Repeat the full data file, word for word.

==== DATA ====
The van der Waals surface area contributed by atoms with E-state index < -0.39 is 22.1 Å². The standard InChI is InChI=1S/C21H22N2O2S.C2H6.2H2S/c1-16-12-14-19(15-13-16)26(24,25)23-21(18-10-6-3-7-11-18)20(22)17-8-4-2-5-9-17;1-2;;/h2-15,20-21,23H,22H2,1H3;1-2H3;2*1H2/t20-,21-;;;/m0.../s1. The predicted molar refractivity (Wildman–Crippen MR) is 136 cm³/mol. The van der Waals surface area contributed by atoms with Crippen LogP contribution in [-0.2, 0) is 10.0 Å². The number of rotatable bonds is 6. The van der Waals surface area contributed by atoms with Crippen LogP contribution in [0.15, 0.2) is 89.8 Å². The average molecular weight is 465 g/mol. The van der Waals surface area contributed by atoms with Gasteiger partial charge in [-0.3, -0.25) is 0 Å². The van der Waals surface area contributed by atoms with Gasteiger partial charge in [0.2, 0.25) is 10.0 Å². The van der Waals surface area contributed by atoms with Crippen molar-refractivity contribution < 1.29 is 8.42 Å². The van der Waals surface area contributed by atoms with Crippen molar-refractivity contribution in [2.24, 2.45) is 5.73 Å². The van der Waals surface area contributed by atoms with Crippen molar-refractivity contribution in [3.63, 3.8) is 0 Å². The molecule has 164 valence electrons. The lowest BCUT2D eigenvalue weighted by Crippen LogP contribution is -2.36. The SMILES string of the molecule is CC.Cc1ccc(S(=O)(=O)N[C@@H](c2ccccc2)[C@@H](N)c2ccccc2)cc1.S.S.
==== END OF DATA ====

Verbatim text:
The van der Waals surface area contributed by atoms with E-state index < -0.39 is 22.1 Å². The standard InChI is InChI=1S/C21H22N2O2S.C2H6.2H2S/c1-16-12-14-19(15-13-16)26(24,25)23-21(18-10-6-3-7-11-18)20(22)17-8-4-2-5-9-17;1-2;;/h2-15,20-21,23H,22H2,1H3;1-2H3;2*1H2/t20-,21-;;;/m0.../s1. The predicted molar refractivity (Wildman–Crippen MR) is 136 cm³/mol. The van der Waals surface area contributed by atoms with Crippen LogP contribution in [-0.2, 0) is 10.0 Å². The number of rotatable bonds is 6. The van der Waals surface area contributed by atoms with Crippen LogP contribution in [0.15, 0.2) is 89.8 Å². The average molecular weight is 465 g/mol. The van der Waals surface area contributed by atoms with Gasteiger partial charge in [-0.3, -0.25) is 0 Å². The van der Waals surface area contributed by atoms with Gasteiger partial charge in [0.2, 0.25) is 10.0 Å². The van der Waals surface area contributed by atoms with Crippen molar-refractivity contribution < 1.29 is 8.42 Å². The van der Waals surface area contributed by atoms with Crippen molar-refractivity contribution in [2.24, 2.45) is 5.73 Å². The van der Waals surface area contributed by atoms with Crippen molar-refractivity contribution in [3.63, 3.8) is 0 Å². The molecule has 164 valence electrons. The lowest BCUT2D eigenvalue weighted by Crippen LogP contribution is -2.36. The SMILES string of the molecule is CC.Cc1ccc(S(=O)(=O)N[C@@H](c2ccccc2)[C@@H](N)c2ccccc2)cc1.S.S.